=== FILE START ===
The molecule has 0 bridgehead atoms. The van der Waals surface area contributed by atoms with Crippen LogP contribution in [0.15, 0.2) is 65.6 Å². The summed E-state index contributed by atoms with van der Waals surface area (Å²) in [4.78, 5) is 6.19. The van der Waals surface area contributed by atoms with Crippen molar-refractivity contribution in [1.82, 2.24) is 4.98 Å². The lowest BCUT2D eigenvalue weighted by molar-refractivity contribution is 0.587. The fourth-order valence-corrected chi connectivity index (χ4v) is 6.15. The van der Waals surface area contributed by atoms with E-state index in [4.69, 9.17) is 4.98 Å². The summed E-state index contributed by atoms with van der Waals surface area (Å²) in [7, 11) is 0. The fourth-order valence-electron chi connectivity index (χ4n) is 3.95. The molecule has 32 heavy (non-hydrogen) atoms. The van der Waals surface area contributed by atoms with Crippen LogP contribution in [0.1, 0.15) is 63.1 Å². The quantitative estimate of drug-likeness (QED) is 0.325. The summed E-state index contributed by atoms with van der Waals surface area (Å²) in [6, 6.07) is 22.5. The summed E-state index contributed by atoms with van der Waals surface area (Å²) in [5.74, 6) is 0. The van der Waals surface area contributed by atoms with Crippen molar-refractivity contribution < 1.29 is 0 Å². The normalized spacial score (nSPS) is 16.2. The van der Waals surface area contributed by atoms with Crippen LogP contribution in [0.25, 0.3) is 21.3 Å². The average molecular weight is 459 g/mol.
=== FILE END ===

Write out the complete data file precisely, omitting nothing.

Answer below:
The molecule has 0 bridgehead atoms. The van der Waals surface area contributed by atoms with Crippen LogP contribution in [0.15, 0.2) is 65.6 Å². The summed E-state index contributed by atoms with van der Waals surface area (Å²) in [4.78, 5) is 6.19. The van der Waals surface area contributed by atoms with Crippen molar-refractivity contribution in [1.82, 2.24) is 4.98 Å². The lowest BCUT2D eigenvalue weighted by molar-refractivity contribution is 0.587. The fourth-order valence-corrected chi connectivity index (χ4v) is 6.15. The van der Waals surface area contributed by atoms with E-state index in [4.69, 9.17) is 4.98 Å². The summed E-state index contributed by atoms with van der Waals surface area (Å²) in [7, 11) is 0. The fourth-order valence-electron chi connectivity index (χ4n) is 3.95. The molecule has 32 heavy (non-hydrogen) atoms. The van der Waals surface area contributed by atoms with Crippen LogP contribution in [0.1, 0.15) is 63.1 Å². The quantitative estimate of drug-likeness (QED) is 0.325. The summed E-state index contributed by atoms with van der Waals surface area (Å²) in [6, 6.07) is 22.5. The summed E-state index contributed by atoms with van der Waals surface area (Å²) in [5.74, 6) is 0. The van der Waals surface area contributed by atoms with Crippen molar-refractivity contribution < 1.29 is 0 Å². The normalized spacial score (nSPS) is 16.2. The van der Waals surface area contributed by atoms with Crippen LogP contribution in [0.25, 0.3) is 21.3 Å². The average molecular weight is 459 g/mol.